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Discussion Starter · #1 · (Edited)
I just got my 72 GT running (still needs work) and not driving it yet.

Keep in mind that this car has not been driven since 89......

Basically I have no brake pressure in front (Disc brakes), and bearly in the rear, but can not stop the car and can bearly stop the car using the emergency brakes.

I have the dual master cylinder; the break fluid did drain out for the rear brakes.

I had a friend pump the brakes and the front disc brakes did not move and no fluid came out the bleeder. Checking the rear right, only the left piston is moving (fluid flowing ok and was able to bleed).

I do understand I have to first make sure that there is no air in the master cylinder.

1) How do you properly bleed the master cyclinder and remove any air and can I do this myself without a assistance.

Does this sound like I need to replace the whole braking system or How can I get my brakes working so I can use it?
 

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Qwick;
By the time you go through replacing hoses and such to get fluid out to the calipers and such, you might just as well go ahead and redo the whole brake system. This entails:
rebuild/replace m/c
replace the 3 rubber brake lines
rebuild/replace calipers
rebuild/replace wheels cylinders
new front pads
new rear shoes
The bleeding can be done by yourself with a device called a "1-man bleeder" There are several types of these. This would also be a good time to consider going to the larger 75 brakes. But, all in all, you don't want to take a chance with you life, so do the brakes right!;)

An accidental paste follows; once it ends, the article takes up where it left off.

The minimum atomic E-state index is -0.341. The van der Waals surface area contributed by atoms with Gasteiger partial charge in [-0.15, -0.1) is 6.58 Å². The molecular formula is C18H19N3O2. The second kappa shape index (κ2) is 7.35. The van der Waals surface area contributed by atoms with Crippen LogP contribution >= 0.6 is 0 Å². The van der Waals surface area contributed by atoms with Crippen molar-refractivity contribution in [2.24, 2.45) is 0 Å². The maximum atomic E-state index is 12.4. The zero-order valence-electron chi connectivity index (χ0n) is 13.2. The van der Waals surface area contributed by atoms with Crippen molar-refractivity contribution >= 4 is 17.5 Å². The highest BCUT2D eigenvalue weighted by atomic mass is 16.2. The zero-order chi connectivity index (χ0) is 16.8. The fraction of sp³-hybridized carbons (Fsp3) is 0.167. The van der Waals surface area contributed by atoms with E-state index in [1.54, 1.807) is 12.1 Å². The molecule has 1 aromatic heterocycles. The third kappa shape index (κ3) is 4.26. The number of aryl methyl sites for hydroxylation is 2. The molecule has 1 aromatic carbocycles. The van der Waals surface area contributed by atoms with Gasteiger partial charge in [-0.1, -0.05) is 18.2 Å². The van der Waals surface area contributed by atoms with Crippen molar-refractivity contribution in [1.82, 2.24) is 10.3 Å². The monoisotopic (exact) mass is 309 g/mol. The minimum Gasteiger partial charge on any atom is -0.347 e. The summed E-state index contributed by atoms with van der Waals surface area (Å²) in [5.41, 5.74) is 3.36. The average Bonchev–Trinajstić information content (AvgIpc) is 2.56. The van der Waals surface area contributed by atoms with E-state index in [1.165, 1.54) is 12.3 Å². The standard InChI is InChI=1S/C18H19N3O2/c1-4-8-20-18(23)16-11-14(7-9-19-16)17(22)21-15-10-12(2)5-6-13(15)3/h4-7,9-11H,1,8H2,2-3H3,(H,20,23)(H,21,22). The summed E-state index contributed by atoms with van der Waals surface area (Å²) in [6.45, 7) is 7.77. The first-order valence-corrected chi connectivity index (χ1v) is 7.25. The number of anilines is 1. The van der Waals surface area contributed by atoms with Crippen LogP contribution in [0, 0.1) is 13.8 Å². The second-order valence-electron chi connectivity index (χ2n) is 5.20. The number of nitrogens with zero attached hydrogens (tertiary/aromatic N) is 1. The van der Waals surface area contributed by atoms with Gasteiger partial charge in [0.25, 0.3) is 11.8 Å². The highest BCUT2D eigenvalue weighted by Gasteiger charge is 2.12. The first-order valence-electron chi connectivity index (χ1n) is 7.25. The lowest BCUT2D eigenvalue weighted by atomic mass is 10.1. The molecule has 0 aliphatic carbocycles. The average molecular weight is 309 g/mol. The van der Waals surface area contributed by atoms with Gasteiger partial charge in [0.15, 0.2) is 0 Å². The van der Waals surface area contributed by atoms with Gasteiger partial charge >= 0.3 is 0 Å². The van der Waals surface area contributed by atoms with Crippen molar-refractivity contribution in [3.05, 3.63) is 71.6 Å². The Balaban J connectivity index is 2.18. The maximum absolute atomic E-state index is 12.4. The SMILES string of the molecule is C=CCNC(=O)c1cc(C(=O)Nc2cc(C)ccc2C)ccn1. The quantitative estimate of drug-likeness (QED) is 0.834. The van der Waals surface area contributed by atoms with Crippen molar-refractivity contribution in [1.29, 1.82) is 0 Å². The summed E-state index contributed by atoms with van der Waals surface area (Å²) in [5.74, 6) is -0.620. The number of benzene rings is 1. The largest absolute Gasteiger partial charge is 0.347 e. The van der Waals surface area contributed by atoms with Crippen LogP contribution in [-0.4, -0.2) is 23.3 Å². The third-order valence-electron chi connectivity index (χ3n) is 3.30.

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Qwick, usually what happens is the rubber hoses deteriorate inside and act like one-way check valves in either direction of flow. This means the brakes will work one way and not release or they won't work at all. There are as BQS4 says 3 hoses, two for the front discs and one for the rear brakes. Get hold of OGTS and get the parts you need for a complete overhaul of the brakes. There is no need to have the car run, get it on the road and then worry about stopping it. Get it to stop first, then get it to go. You can bleed the master cylinder with a kit that consists of two plastic plugs that screw into the master cylinder, and a hose is attached to each plug and routed back into the master cylinder into the brake fluid. This kit usually comes with a new master cylinder. Slowly push the MC piston all the way in and watch for air bubbles coming out of the hoses. Continue cycling the piston until only fluid comes out the hoses. This is called bench bleeding and should be done prior to installing any master cylinder.

Ron
 

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Life Long Opeler
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Mine sat for a long time and did the same thing. I replaced the three hoses and now they work like a charm. If you are budget concious, go with the hoses first. If it still sint working right, then go to the m/c and do the system.
 

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Discussion Starter · #5 ·
Qwick said: